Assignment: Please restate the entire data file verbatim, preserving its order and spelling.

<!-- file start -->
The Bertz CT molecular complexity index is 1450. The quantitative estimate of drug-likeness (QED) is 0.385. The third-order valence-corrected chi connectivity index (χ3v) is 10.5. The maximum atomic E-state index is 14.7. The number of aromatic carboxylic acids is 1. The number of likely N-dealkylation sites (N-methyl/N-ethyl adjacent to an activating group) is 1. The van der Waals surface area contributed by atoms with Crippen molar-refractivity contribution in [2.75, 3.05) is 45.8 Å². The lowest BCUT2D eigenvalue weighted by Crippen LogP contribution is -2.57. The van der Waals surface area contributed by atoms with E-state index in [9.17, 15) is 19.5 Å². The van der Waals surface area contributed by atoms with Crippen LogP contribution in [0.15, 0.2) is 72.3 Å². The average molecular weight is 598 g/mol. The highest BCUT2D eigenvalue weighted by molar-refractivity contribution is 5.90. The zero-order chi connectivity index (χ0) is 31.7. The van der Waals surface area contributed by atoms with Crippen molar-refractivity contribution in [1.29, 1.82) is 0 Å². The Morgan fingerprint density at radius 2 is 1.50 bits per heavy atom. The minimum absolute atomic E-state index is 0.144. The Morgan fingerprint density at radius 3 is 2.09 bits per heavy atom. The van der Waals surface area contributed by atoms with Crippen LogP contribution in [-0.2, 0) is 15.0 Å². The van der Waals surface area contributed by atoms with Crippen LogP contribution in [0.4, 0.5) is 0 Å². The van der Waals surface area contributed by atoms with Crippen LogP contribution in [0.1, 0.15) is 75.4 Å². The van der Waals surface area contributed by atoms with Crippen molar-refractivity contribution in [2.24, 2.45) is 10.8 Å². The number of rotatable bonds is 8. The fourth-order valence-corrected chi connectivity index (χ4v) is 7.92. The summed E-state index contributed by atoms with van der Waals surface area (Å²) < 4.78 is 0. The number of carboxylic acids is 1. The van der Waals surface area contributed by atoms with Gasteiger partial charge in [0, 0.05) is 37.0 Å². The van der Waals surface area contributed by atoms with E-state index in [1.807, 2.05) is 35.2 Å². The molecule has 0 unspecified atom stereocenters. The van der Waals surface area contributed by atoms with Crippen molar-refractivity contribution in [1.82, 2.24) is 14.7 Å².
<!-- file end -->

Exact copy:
The Bertz CT molecular complexity index is 1450. The quantitative estimate of drug-likeness (QED) is 0.385. The third-order valence-corrected chi connectivity index (χ3v) is 10.5. The maximum atomic E-state index is 14.7. The number of aromatic carboxylic acids is 1. The number of likely N-dealkylation sites (N-methyl/N-ethyl adjacent to an activating group) is 1. The van der Waals surface area contributed by atoms with Crippen molar-refractivity contribution in [2.75, 3.05) is 45.8 Å². The lowest BCUT2D eigenvalue weighted by Crippen LogP contribution is -2.57. The van der Waals surface area contributed by atoms with E-state index in [9.17, 15) is 19.5 Å². The van der Waals surface area contributed by atoms with Crippen LogP contribution in [0.15, 0.2) is 72.3 Å². The average molecular weight is 598 g/mol. The highest BCUT2D eigenvalue weighted by molar-refractivity contribution is 5.90. The zero-order chi connectivity index (χ0) is 31.7. The van der Waals surface area contributed by atoms with Crippen molar-refractivity contribution in [1.29, 1.82) is 0 Å². The Morgan fingerprint density at radius 2 is 1.50 bits per heavy atom. The minimum absolute atomic E-state index is 0.144. The Morgan fingerprint density at radius 3 is 2.09 bits per heavy atom. The van der Waals surface area contributed by atoms with Crippen LogP contribution in [-0.2, 0) is 15.0 Å². The van der Waals surface area contributed by atoms with Crippen LogP contribution in [0.4, 0.5) is 0 Å². The van der Waals surface area contributed by atoms with Crippen LogP contribution in [0.1, 0.15) is 75.4 Å². The van der Waals surface area contributed by atoms with Crippen molar-refractivity contribution in [2.24, 2.45) is 10.8 Å². The number of rotatable bonds is 8. The fourth-order valence-corrected chi connectivity index (χ4v) is 7.92. The summed E-state index contributed by atoms with van der Waals surface area (Å²) < 4.78 is 0. The number of carboxylic acids is 1. The van der Waals surface area contributed by atoms with Gasteiger partial charge in [0, 0.05) is 37.0 Å². The van der Waals surface area contributed by atoms with E-state index in [1.807, 2.05) is 35.2 Å². The molecule has 0 unspecified atom stereocenters. The van der Waals surface area contributed by atoms with Crippen molar-refractivity contribution in [1.82, 2.24) is 14.7 Å².